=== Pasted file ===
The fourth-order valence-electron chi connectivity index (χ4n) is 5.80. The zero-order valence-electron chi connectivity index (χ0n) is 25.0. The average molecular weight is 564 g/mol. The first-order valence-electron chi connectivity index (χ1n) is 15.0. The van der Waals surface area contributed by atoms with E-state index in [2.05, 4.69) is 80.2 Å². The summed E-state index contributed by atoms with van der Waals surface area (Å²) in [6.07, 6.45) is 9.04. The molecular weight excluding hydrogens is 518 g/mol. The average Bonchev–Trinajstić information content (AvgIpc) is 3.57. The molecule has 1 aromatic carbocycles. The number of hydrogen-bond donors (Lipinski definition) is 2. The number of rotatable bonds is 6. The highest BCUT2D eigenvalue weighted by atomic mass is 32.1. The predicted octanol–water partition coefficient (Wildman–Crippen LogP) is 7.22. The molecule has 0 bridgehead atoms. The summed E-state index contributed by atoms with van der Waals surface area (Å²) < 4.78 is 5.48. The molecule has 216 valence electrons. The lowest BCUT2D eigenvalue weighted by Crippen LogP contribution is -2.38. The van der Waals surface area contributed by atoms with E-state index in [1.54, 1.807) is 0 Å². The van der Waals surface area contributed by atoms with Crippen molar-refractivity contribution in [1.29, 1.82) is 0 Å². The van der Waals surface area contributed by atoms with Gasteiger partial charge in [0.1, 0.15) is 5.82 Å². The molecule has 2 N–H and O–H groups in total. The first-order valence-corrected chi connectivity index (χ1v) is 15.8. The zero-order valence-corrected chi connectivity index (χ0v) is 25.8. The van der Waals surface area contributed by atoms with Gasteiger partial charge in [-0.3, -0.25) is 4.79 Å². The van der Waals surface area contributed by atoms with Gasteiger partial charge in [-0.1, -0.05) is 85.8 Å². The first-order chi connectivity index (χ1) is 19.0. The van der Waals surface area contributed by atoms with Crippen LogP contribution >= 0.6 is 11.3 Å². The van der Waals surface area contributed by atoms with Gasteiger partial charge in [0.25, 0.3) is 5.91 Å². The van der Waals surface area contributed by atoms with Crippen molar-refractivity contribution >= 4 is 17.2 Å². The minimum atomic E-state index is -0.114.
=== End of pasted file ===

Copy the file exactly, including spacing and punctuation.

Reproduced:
The fourth-order valence-electron chi connectivity index (χ4n) is 5.80. The zero-order valence-electron chi connectivity index (χ0n) is 25.0. The average molecular weight is 564 g/mol. The first-order valence-electron chi connectivity index (χ1n) is 15.0. The van der Waals surface area contributed by atoms with E-state index in [2.05, 4.69) is 80.2 Å². The summed E-state index contributed by atoms with van der Waals surface area (Å²) in [6.07, 6.45) is 9.04. The molecular weight excluding hydrogens is 518 g/mol. The average Bonchev–Trinajstić information content (AvgIpc) is 3.57. The molecule has 1 aromatic carbocycles. The number of hydrogen-bond donors (Lipinski definition) is 2. The number of rotatable bonds is 6. The highest BCUT2D eigenvalue weighted by atomic mass is 32.1. The predicted octanol–water partition coefficient (Wildman–Crippen LogP) is 7.22. The molecule has 0 bridgehead atoms. The summed E-state index contributed by atoms with van der Waals surface area (Å²) < 4.78 is 5.48. The molecule has 216 valence electrons. The lowest BCUT2D eigenvalue weighted by Crippen LogP contribution is -2.38. The van der Waals surface area contributed by atoms with E-state index in [1.54, 1.807) is 0 Å². The van der Waals surface area contributed by atoms with Crippen molar-refractivity contribution in [1.29, 1.82) is 0 Å². The van der Waals surface area contributed by atoms with Gasteiger partial charge in [0.1, 0.15) is 5.82 Å². The molecule has 2 N–H and O–H groups in total. The first-order valence-corrected chi connectivity index (χ1v) is 15.8. The zero-order valence-corrected chi connectivity index (χ0v) is 25.8. The van der Waals surface area contributed by atoms with Gasteiger partial charge in [-0.3, -0.25) is 4.79 Å². The van der Waals surface area contributed by atoms with Gasteiger partial charge in [-0.1, -0.05) is 85.8 Å². The first-order chi connectivity index (χ1) is 19.0. The van der Waals surface area contributed by atoms with Crippen LogP contribution >= 0.6 is 11.3 Å². The van der Waals surface area contributed by atoms with Gasteiger partial charge in [0.25, 0.3) is 5.91 Å². The van der Waals surface area contributed by atoms with Crippen molar-refractivity contribution >= 4 is 17.2 Å². The minimum atomic E-state index is -0.114.